During those horrible late-teen years of not knowing what I wanted to do with my life but knowing I needed money to do it, I managed to grind my way through three weeks as a door-to-door salesthing.
My one good memory from those endless years of days was (tellingly, I suppose) a hand-made No Soliciting sign. It said:
I don’t want your magazines, your cookies, or your religion.
I was tempted to knock on the door just to tell the people how cool I thought it was. I figured I have my own someday.
Most of my life since then I’ve lived in places where few commercial peddlers and only the most determined religionists dare venture, so I’ve had no need for a No Soliciting sign on my various hermitages.
Now, however, I live where we have mobs of door-to-doorists. It’s time to take defensive measures.
I thought door-to-door selling was a pestilence that had nearly been eradicated, but whoof, not around here.
We have the standard crooked meat dealers (who just happen to be in the neighborhood and just happen to have a surplus of “top quality” frozen meat they have to get rid of and will give you an unbelievable deal on). And the standard desperately chirpy robot kiddies who claim they’ll win some sweepstakes (whose nature you can’t grasp because they’re chattering so rapidly about it and which probably doesn’t exist, anyhow) if only you buy their overpriced and possibly non-existent magazine subscriptions. No vacuum cleaner floggers or gypsy roofers so far, but I’m sure that’s only a matter of time.
In our area we have not just the usual two brands of house-to-house religionists; we also have another off-brand congregation that’s relentlessly aggressive about scaring the rest of us into attending their “The World is Going to End Last Week!!!!!” revival meetings. And yes, the knock on the door bearing pamphlets is their preferred method.
There’s an occasional out-of-the-blue oddity, too. Just recently there was a pair of the chirpy types who showed up with hardbound books in hand, for sale at ludicrously high prices. The young women didn’t mention religion, but the titles of the books all seemed to be something like 101 Recipes That’ll Make Jesus Smack His Lips or Put GOD on Your Football Team!. When I told them, “No, thanks” and closed the door, they left a tract on the porch rail. Something to the effect that God loves me so much that he’ll torture me forever and it’ll all be my own fault.
And then there are the politicians. Have I mentioned the politicians? Hereabouts they have little money to buy advertising, so they either march from house-to-house themselves or send their tottering, aged parents out in hopes of getting the sympathy vote. Marauding hordes of do-gooders. Slavering packs of government supremacists. Stinging swarms of v*te grabbers.
So I went in search of either a sign like the one I recalled from those Fuller Brush eons or someone who could custom-make one cheap.
I still haven’t found exactly what I’m looking for. But these days of Amazonian wonders are a far-cry from the time when disgruntled homeowners had to make their own “get lost” signs if they wanted them to have any style or substance.
There are the no-nonsense-this-means-you signs that couldn’t possibly be misread even by those sorts of peddlers who are sure you don’t want the other guy’s foul lies and superstitions, but are positive you really crave their shining Truth.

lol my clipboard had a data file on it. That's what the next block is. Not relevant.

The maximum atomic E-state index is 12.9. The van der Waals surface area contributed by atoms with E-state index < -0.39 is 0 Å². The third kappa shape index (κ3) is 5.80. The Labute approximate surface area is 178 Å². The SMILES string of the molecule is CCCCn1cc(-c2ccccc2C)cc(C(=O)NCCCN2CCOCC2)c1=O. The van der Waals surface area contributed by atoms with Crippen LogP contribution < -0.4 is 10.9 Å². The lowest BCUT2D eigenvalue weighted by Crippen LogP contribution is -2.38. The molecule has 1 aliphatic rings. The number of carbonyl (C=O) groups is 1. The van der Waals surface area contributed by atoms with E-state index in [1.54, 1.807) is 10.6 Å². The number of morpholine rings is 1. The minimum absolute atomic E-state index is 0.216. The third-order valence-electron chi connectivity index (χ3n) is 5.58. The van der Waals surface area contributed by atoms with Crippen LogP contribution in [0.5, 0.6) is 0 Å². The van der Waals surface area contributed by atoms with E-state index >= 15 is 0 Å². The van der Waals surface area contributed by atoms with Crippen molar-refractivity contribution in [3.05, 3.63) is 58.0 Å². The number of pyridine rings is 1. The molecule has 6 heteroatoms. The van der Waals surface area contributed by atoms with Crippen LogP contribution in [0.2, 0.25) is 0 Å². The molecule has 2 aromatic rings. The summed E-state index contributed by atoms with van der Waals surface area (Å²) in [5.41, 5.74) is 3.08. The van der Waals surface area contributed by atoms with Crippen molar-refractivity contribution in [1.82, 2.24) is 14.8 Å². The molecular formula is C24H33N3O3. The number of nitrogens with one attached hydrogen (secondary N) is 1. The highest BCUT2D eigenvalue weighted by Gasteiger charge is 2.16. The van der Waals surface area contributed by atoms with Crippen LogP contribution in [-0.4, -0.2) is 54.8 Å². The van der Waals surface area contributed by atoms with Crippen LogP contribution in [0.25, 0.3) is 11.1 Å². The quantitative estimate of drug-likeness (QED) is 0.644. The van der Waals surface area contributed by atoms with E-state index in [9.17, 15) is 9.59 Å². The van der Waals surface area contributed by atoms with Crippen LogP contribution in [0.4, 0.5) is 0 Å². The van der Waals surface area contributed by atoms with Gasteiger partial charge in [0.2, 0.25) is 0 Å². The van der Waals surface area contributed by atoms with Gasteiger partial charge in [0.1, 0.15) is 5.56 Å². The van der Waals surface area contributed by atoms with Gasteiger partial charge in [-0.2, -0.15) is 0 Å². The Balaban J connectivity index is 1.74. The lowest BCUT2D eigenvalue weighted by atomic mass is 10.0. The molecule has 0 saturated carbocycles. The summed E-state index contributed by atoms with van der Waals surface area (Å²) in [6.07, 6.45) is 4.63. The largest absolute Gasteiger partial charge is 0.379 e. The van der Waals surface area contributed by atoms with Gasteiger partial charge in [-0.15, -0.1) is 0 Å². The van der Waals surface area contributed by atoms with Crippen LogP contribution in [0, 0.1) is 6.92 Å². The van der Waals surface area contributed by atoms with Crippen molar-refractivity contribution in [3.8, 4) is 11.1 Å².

There are even door stickers that threaten to call the police if salescreatures don’t take heed. Naw, can’t see myself doing that.
I’ve found an amazing number of No Soliciting signs that make specific exceptions for Girl Scouts. But even though I occasionally do buy their cookies, I’d rather buy from the kids who set up tables outside the grocery store, thank you.
Anyhow, a lot of these kinds of signs say the homeowner has already found Jesus. Um … not up for lying to complete strangers even if it’s all pretty funny. Now, if I actually were religious, I might go for this sign. Not for door-to-door peddlers, of course. But for various sorts of roving vermin.
Other signs are preacher specific and quite good at that. But those wouldn’t keep out the chirpy girlies selling $40 copies of “Bead Weaving with the Holy Ghost”** (and BTW casing the joint for future burglaries or hoping to snatch a checkbook or cash out of a carelessly left-open purse) or the guys pushing leathery meat. Nope, still not what I’m looking for.
Now as a dog person, I could truly go for this one:
And I may yet. However, it lacks the vital “this means you” quality to ward off the serious fanatics. Hm, perhaps that along with this 10-pack sign set of serious keep-outery would do the trick.
But those lack the panache I’m looking for. Now here’s one with style:
But recalling the last helpful Mormon missionaries who came to my door, I’m afraid they might just cheerfully pop in and start loading the washer and dryer (although I’m fairly confident they’d skip the wine).
So what then, what then? Frankly, the “your wording here” signs are generically boring.
If I did end up opting for a generic No Soliciting sign (and if I had the bux) I could go for this tres elegante Craftsman:
I love that style and that’s a classy sign. I want one! But is it really worth $47 to keep city council candidates off my doorstep? Hm … pondering. Hm …
Well, I still can’t decide, but if all else fails there’s always this approach, which ought to give any serious person pause:
* And yes these are Amazon Associates links and yes I am cleverly trying to get you to click on them to buy stuff (any stuff; not just weird signs) so I can make money off you. But at least I didn’t come knocking on your door while you were having dinner, taking a nap, or engaged in bare-nekked romps. Give me credit for that.
** I mock, but I actually have, and have made a necklace from a book called Beading for the Soul. But that’s different of course. :-)